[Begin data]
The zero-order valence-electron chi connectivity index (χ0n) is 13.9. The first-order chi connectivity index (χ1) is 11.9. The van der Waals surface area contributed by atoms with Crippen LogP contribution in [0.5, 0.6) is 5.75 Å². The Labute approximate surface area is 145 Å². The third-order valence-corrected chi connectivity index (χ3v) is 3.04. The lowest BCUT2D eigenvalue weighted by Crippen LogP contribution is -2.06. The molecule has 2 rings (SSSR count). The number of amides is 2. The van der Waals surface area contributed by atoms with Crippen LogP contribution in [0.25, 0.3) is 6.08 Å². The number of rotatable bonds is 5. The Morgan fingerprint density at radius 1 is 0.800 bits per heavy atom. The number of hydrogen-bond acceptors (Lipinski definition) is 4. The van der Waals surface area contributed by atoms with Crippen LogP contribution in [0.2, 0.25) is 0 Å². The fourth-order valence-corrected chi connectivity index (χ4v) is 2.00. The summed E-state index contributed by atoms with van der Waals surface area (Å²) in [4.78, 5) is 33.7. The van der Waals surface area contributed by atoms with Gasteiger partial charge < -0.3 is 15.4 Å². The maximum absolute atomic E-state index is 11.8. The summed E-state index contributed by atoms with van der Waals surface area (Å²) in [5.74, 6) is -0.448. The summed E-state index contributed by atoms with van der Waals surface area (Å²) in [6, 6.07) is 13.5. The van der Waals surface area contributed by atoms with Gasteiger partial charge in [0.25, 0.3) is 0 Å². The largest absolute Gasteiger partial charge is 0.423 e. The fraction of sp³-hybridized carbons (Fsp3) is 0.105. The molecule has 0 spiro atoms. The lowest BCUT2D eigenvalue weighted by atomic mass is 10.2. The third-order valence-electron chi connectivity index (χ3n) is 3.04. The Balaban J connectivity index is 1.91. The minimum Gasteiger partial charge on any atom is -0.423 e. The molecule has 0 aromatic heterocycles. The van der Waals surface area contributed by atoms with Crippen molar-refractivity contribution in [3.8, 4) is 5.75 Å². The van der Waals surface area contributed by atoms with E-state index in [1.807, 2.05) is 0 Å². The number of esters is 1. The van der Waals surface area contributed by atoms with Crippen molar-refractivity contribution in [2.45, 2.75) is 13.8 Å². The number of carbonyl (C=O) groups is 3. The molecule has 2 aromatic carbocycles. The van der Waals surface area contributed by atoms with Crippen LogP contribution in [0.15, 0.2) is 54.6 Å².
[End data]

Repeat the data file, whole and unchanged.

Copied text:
The zero-order valence-electron chi connectivity index (χ0n) is 13.9. The first-order chi connectivity index (χ1) is 11.9. The van der Waals surface area contributed by atoms with Crippen LogP contribution in [0.5, 0.6) is 5.75 Å². The Labute approximate surface area is 145 Å². The third-order valence-corrected chi connectivity index (χ3v) is 3.04. The lowest BCUT2D eigenvalue weighted by Crippen LogP contribution is -2.06. The molecule has 2 rings (SSSR count). The number of amides is 2. The van der Waals surface area contributed by atoms with Crippen LogP contribution in [0.25, 0.3) is 6.08 Å². The number of rotatable bonds is 5. The Morgan fingerprint density at radius 1 is 0.800 bits per heavy atom. The number of hydrogen-bond acceptors (Lipinski definition) is 4. The van der Waals surface area contributed by atoms with Crippen LogP contribution in [0.2, 0.25) is 0 Å². The fourth-order valence-corrected chi connectivity index (χ4v) is 2.00. The summed E-state index contributed by atoms with van der Waals surface area (Å²) in [4.78, 5) is 33.7. The van der Waals surface area contributed by atoms with Gasteiger partial charge < -0.3 is 15.4 Å². The maximum absolute atomic E-state index is 11.8. The summed E-state index contributed by atoms with van der Waals surface area (Å²) in [5.74, 6) is -0.448. The summed E-state index contributed by atoms with van der Waals surface area (Å²) in [6, 6.07) is 13.5. The van der Waals surface area contributed by atoms with Gasteiger partial charge in [0.25, 0.3) is 0 Å². The largest absolute Gasteiger partial charge is 0.423 e. The fraction of sp³-hybridized carbons (Fsp3) is 0.105. The molecule has 0 spiro atoms. The lowest BCUT2D eigenvalue weighted by atomic mass is 10.2. The third-order valence-electron chi connectivity index (χ3n) is 3.04. The Balaban J connectivity index is 1.91. The minimum Gasteiger partial charge on any atom is -0.423 e. The molecule has 0 aromatic heterocycles. The van der Waals surface area contributed by atoms with Crippen molar-refractivity contribution in [3.8, 4) is 5.75 Å². The van der Waals surface area contributed by atoms with E-state index in [1.807, 2.05) is 0 Å². The number of esters is 1. The van der Waals surface area contributed by atoms with Crippen molar-refractivity contribution in [2.45, 2.75) is 13.8 Å². The number of carbonyl (C=O) groups is 3. The molecule has 2 aromatic carbocycles. The van der Waals surface area contributed by atoms with Crippen LogP contribution in [0.15, 0.2) is 54.6 Å².